I stand at the edge of a desert cemetery watching the impressions that my feet make in the sand. It is a cool, sunny, mild winter’s day in West Texas. I look up at the ominous cypress trees and blink away the sun and then scan the graves that are brightly decorated with silk and paper flowers. “Even the flowers are dead,” I say to myself under my breath. And as much as I’d rather be anywhere but here, I have to admit that this is a victory, which is a horribly depressing thought. It is easier to mourn the dead than wonder about the dissappeared. Continue reading
This is actually a post I meant to do long ago, but couldn’t find the right words. I’m glad I waited because I had the honor of seeing a presentation done by someone who does death midwifery and home funerals. The amazing woman who does this was one of my classmate’s at Sacred Journey School of Herbal Wisdom and she introduced the concept to us on the first day of class. For months I thought that meant that she specialized in still- births, and because I didn’t want to think about death I didn’t inquire any further. I can say with confidence that after 5 months of this class my fear of death has diminished greatly, and I was dying (pun intended) to hear her final project presentation about using herbs in deathwifery. As expected I was blown away. She spoke about how the modern funeral industry has taken the beauty and ritual away from death and has turned it into a vulgar and very scary thing. As a death midwife she gently guides the dying to the other side (preferably at home) and helps them come to terms with their passing. She spoke of sacred rituals, spirituality and love and reassured us that death did not have to be so terrifying, in fact if we came to terms with it we could truly find healing. These are ideas I’ve toyed with in the past, but to have it laid out in such a clear way was incredibly helpful and therapeutic. They are offering a very affordable workshop in June and I am so bummed that I will be out of town that weekend, but I’m sure there will be more. This is something I’d actually consider doing as a calling, which came as a surprise because just a few months ago I was one of the most death phobic people around. Actually, maybe it does make sense because phobias are obsessive thoughts, but that is a whole other story. Continue reading
Spring turns me into a bee. I find myself buzzing around this warm, beautiful city looking for wildflowers and sweet things to enjoy. This has made work a little difficult because I just want cook and go on nature walks, but I can’t…I have two jobs and bills so here I am hunched over a screen in an air-conditioned room. Though, I honestly enjoy both jobs and the room I am in is pretty nice so I can’t complain much. I also started the day with a nice glass of home-made tepache which is thick and delicious and makes this bee very happy.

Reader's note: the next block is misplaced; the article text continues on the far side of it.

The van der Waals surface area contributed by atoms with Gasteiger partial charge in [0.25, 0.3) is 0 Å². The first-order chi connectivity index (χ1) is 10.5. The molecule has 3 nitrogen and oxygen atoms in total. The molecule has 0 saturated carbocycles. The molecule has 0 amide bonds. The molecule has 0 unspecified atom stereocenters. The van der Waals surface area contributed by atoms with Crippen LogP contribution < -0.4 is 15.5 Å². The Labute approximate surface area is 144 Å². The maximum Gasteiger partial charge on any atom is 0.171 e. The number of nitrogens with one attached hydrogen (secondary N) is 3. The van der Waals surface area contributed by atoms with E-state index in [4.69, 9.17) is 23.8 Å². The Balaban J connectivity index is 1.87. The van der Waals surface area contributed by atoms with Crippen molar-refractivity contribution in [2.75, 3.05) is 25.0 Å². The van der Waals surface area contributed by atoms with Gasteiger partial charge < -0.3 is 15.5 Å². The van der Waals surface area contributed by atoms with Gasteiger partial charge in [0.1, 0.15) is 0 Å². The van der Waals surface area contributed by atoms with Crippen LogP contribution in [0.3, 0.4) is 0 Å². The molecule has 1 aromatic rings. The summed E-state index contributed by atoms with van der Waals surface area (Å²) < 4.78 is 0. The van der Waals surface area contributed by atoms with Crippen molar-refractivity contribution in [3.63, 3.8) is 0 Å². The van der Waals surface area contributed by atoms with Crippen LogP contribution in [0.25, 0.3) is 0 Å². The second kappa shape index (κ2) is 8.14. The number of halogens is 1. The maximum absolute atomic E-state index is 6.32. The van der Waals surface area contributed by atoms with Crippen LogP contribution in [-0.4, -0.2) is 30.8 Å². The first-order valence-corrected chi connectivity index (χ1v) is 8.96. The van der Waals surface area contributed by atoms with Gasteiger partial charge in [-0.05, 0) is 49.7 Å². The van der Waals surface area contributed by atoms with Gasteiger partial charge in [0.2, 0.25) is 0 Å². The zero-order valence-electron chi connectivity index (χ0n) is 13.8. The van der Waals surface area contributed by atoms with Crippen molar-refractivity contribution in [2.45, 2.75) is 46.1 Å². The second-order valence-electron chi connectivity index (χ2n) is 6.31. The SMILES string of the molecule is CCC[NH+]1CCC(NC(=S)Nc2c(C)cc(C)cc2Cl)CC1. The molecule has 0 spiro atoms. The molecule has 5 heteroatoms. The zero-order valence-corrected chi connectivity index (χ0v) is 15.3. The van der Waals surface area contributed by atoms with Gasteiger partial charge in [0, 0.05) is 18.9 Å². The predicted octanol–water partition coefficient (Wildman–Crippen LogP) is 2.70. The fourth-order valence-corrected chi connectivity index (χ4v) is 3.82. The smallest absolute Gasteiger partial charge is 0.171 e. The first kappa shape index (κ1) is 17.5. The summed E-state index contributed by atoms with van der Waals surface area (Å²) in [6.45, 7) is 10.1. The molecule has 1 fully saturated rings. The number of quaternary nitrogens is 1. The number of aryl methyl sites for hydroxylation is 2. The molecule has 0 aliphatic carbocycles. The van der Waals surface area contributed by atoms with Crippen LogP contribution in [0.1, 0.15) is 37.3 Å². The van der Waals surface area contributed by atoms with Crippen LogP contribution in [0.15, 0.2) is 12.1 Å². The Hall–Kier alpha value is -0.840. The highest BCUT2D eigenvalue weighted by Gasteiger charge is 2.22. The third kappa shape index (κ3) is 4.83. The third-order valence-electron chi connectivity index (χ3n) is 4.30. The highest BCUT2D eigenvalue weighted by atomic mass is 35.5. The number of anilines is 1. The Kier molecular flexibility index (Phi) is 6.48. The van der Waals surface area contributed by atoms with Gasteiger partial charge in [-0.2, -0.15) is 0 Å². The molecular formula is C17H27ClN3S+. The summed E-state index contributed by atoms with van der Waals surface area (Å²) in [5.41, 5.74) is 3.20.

Tepache is a fermented drink made out of pineapple rind, water, spices and sugar and it is so ridiculously easy to make that I am kicking myself for not doing it sooner. The thing is I rarely buy pineapples…I grew up in the desert, it just isn’t part of my diet and it tends to be expensive so I never feel compelled to have it. Continue reading
My family has called the Chihuahuan Desert home for a very long time. On a recent trip home I asked my grandmother how long, and she wasn’t exactly sure, but the rumor was that my great-great-great grandfather was a Spaniard who married an indigenous woman and that is how our clan started. I’ve always felt the desert was in my blood, encoded in my DNA and running through my veins. As a child I would look up at the clouds in the endless blue sky or watch a sunset exploding behind those barren rocky mountains and imagine that my great-grandmother had done the exact same thing. I roamed the same streets that they had roamed on both sides of the border. Even then Cuidad Juarez was considered a dangerous place, but all I have is fond memories of a multi-cultural, transnational childhood. For me Juarez meant culture, music, markets, and a bustling city that though only seperated by one mile of distance and a bridge (and now a fence) was a world apart from my home in sleepy El Paso. I have always had a strong sense of place because I deeply belong to my landscape, which I know is a rare privilege in 21st century America. It is a gift that I am very grateful for. Continue reading
Excuse my silence I’ve been…indisposed. If you are anything like me you are probably feeling pretty rough this morning. Perhaps, it was all the holiday food and booze or the fact that the season is over and you now find yourself more out of shape and broke. I accidently ate gluten on several occassions because it is hidden in everything and sometimes I don’t think to ask until later. Whatever, it was worth it and I’m learning. I’m lucky to work primarily with Mexicans which means that I get to ease back into work until Monday because Sunday is El día de los reyes magos (Magical King’s Day), which marks the official end of the season. This is an interesting holiday where three kings come and leave presents in or by your shoes and you eat a cake with little plastic baby Jesuses (is that the plural of Jesus?) hidden inside, whoever finds the Jesus(es) gets to throw a party…or chokes to death. I never really celebrated this holiday, but usually somebody in my family had the Jesus cake so we would go over to their house to partake, but by that point it did not matter who found the baby Jesus because there would be no more parties for awhile as everyone was exhausted and sick of each other. Continue reading